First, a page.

Proceedings of the National Academy of Sciences of the United States of America

About the PNAS Member Editor
Name Debenedetti, Pablo G.
Location Princeton University
Primary Field Engineering Sciences
Secondary Field Applied Physical Sciences
 Election Citation
Debenedetti used molecular simulations to discover the nested domain pattern of water's thermodynamic, transport and structural anomalies. He formulated the singularity-free theory of supercooled water's thermodynamics. A definer of contemporary knowledge of supercooled liquids and glasses, he brought this field into mainstream engineering thermodynamics and has shown its technological relevance.
 Research Interests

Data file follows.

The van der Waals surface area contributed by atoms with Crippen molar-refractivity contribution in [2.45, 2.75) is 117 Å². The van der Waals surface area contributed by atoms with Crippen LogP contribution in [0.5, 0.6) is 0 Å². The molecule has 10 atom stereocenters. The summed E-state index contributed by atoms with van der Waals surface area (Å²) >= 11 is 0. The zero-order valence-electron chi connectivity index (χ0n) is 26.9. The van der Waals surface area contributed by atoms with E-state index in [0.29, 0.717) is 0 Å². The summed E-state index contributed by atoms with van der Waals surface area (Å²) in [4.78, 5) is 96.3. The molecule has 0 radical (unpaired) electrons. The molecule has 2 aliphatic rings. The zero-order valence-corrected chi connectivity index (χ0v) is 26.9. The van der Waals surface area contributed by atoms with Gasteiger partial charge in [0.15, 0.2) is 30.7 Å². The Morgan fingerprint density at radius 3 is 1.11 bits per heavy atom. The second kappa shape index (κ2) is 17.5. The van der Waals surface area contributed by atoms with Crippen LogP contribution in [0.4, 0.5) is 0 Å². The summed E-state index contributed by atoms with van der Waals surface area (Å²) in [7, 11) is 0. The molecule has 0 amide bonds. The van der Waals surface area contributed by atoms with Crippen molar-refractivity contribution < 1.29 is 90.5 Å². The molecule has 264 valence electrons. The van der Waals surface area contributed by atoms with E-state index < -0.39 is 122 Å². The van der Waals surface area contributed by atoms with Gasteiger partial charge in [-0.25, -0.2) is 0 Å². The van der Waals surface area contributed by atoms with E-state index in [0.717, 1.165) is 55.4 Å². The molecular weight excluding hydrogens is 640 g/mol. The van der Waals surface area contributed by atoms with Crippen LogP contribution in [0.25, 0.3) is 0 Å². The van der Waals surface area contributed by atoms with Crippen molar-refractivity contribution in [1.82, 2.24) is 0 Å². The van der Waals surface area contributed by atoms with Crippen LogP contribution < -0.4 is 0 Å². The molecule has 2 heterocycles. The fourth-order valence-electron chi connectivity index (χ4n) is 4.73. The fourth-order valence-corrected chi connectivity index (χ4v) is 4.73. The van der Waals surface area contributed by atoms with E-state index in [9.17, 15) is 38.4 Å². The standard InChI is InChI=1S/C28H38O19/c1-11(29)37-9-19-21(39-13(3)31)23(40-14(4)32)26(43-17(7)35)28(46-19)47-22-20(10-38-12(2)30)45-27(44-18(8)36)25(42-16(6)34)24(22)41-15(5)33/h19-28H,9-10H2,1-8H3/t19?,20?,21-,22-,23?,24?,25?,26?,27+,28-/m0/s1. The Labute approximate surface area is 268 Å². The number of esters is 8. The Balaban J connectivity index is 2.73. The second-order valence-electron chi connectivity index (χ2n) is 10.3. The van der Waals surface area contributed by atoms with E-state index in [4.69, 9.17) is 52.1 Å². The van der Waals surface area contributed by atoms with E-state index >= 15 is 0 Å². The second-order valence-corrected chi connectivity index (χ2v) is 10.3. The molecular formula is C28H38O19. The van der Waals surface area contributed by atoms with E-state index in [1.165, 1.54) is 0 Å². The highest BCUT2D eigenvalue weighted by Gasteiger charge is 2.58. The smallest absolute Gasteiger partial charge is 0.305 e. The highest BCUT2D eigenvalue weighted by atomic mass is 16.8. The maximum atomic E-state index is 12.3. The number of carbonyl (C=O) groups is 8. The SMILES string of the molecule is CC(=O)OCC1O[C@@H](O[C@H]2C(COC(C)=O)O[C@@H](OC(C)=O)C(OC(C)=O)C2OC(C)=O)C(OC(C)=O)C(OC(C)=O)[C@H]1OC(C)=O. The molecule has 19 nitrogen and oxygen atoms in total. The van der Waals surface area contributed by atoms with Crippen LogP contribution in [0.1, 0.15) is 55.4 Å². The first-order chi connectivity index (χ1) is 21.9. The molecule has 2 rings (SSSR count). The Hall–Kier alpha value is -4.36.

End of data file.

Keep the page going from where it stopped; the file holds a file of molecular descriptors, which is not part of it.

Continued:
My research interests include the thermodynamics and statistical mechanics of liquids and amorphous solids, the theory of phase transitions, and metastability. I have had a long-standing interest in supercooled and glassy water. Using theoretical and computational methods, my students, collaborators and I have shown that liquid water's structural, dynamic and thermodynamic anomalies emerge in a hierarchical pattern, each occurring inside a progressively smaller and nested region in water's phase diagram. We also explored computationally the phase diagram and evaporation kinetics of water confined by nanoscopic hydrophobic surfaces, and provided evidence, via computer simulation, of a connection between the dynamics of glass-forming liquids and the temperature-dependent sampling of their underlying energy landscape. Seeking to understand the many questions arising from experimental measurements of the physical properties of cold, non-crystalline water, I formulated thermodynamic theories that attempt to link experimental observations to possible underlying types of phase behavior. My recent work includes the use of free energy techniques to study phase transitions between liquid phases in atomistic models of water, the development of computational methods for studying water sorption on proteins, and studies of hydrate nucleation. I am also interested in understanding the origin of biological homochirality.

 
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